The G20 summits are nominally about how the world’s biggest national economies can cooperate to boost global growth. This year’s gathering – more than ever – shows, however, rivalry between the US and China is center stage.
Zeroing in further still, the rivalry is an expression of a washed-up American empire desperately trying to reclaim its former power. There is much sound, fury, and pretense from the outgoing hegemon – the US – but the ineluctable reality is an empire whose halcyon days are a bygone era.
Ahead of the summit taking place this weekend in Argentina, the Trump administration issues furious ultimatums to China to “change its behavior.” Washington is threatening an escalating trade war if Beijing does not conform to American demands over economic policies.
Trump takes long-simmering US complaints about China to boiling point, castigating Beijing for unfair trade, currency manipulation, and theft of intellectual property rights. China rejects this pejorative American characterization of its economic practices.
Nevertheless, if Beijing does not comply with US diktats, then the Trump administration says it will slap increasing tariffs on Chinese exports.
The gravity of the situation is highlighted by the comments this week of China’s ambassador to the US, Cui Tiankai, who warned the “lessons of history” show trade wars can lead to catastrophic shooting wars. He urged the Trump administration to be reasonable and to seek a negotiated settlement of disputes.
The problem is Washington is demanding the impossible. It’s as if the US wants China to turn the clock back to some former era of robust American capitalism. But it is not in China’s power to do this. The global economy structurally shifted away from US dominance. The wheels of production and growth are in China’s domain of Eurasia.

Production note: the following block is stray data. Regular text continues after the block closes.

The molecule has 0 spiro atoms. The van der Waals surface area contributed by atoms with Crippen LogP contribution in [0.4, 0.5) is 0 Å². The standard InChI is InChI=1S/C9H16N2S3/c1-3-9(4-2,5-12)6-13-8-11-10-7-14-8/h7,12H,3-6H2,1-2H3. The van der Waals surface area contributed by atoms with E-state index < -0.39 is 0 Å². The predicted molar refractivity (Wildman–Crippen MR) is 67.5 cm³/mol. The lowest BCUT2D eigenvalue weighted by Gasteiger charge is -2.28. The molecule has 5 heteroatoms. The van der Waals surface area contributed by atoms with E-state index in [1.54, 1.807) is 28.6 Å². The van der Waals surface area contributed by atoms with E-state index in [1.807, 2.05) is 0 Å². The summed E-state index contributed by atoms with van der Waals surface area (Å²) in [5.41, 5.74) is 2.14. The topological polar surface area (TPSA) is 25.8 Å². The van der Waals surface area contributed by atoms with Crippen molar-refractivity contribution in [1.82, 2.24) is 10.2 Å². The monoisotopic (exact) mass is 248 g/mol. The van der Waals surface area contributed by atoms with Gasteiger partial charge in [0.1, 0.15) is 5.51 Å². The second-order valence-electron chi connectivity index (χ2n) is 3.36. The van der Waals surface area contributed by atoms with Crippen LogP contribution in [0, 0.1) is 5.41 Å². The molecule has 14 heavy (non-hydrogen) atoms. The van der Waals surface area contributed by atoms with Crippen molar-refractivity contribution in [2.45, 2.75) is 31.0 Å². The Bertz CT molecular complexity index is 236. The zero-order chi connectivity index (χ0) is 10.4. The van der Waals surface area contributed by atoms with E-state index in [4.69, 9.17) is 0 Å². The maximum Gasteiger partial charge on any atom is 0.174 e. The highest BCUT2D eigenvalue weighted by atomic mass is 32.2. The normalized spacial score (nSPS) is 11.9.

For decades, China functioned as a giant market for cheap production of basic consumer goods. Now under President Xi Jinping, the nation is moving to a new phase of development involving sophisticated technologies, high-quality manufacture, and investment.
It’s an economic evolution the world has seen before, in Europe, the US, and now Eurasia. In the decades after the Second World War, up to the 1970s, US capitalism was the undisputed world leader. Combined with its military power, the postwar global order was defined and shaped by Washington. Sometimes misleadingly called “Pax Americana,” there was nothing peaceful about the US-led global order. It was more often an order of relative stability purchased by massive acts of violence and repressive regimes under Washington’s tutelage.